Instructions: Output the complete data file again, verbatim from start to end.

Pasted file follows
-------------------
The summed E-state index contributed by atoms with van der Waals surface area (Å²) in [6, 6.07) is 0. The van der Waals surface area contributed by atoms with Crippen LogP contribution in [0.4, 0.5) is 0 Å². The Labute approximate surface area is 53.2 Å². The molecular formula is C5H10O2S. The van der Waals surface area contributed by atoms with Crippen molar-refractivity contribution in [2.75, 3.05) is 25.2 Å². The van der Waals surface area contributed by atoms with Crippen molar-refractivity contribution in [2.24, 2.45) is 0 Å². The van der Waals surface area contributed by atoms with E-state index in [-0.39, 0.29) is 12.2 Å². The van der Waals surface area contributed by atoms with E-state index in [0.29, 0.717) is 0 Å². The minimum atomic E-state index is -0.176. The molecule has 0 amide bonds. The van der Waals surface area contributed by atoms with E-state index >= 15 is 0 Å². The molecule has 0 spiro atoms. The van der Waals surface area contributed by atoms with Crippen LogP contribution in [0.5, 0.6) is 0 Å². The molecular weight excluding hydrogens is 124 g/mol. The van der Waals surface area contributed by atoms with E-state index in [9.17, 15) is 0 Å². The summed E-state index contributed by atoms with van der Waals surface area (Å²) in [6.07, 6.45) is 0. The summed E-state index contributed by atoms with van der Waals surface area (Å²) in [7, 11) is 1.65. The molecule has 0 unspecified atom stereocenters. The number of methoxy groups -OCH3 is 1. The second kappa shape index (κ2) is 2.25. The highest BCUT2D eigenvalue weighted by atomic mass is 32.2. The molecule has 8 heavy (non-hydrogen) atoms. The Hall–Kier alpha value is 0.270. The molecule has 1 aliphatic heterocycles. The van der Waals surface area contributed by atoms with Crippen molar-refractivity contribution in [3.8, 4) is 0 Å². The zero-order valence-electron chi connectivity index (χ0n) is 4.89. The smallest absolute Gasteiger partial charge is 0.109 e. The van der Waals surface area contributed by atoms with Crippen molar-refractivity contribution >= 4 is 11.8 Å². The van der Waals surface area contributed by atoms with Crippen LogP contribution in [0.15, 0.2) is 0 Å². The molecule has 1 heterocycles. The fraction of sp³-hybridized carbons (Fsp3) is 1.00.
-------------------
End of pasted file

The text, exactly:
The summed E-state index contributed by atoms with van der Waals surface area (Å²) in [6, 6.07) is 0. The van der Waals surface area contributed by atoms with Crippen LogP contribution in [0.4, 0.5) is 0 Å². The Labute approximate surface area is 53.2 Å². The molecular formula is C5H10O2S. The van der Waals surface area contributed by atoms with Crippen molar-refractivity contribution in [2.75, 3.05) is 25.2 Å². The van der Waals surface area contributed by atoms with Crippen molar-refractivity contribution in [2.24, 2.45) is 0 Å². The van der Waals surface area contributed by atoms with E-state index in [-0.39, 0.29) is 12.2 Å². The van der Waals surface area contributed by atoms with E-state index in [0.29, 0.717) is 0 Å². The minimum atomic E-state index is -0.176. The molecule has 0 amide bonds. The van der Waals surface area contributed by atoms with E-state index >= 15 is 0 Å². The molecule has 0 spiro atoms. The van der Waals surface area contributed by atoms with Crippen LogP contribution in [0.5, 0.6) is 0 Å². The molecular weight excluding hydrogens is 124 g/mol. The van der Waals surface area contributed by atoms with E-state index in [9.17, 15) is 0 Å². The summed E-state index contributed by atoms with van der Waals surface area (Å²) in [6.07, 6.45) is 0. The summed E-state index contributed by atoms with van der Waals surface area (Å²) in [7, 11) is 1.65. The molecule has 0 unspecified atom stereocenters. The number of methoxy groups -OCH3 is 1. The second kappa shape index (κ2) is 2.25. The highest BCUT2D eigenvalue weighted by atomic mass is 32.2. The molecule has 8 heavy (non-hydrogen) atoms. The Hall–Kier alpha value is 0.270. The molecule has 1 aliphatic heterocycles. The van der Waals surface area contributed by atoms with Crippen molar-refractivity contribution in [3.8, 4) is 0 Å². The zero-order valence-electron chi connectivity index (χ0n) is 4.89. The smallest absolute Gasteiger partial charge is 0.109 e. The van der Waals surface area contributed by atoms with Crippen molar-refractivity contribution >= 4 is 11.8 Å². The van der Waals surface area contributed by atoms with Crippen LogP contribution in [0.15, 0.2) is 0 Å². The molecule has 1 heterocycles. The fraction of sp³-hybridized carbons (Fsp3) is 1.00.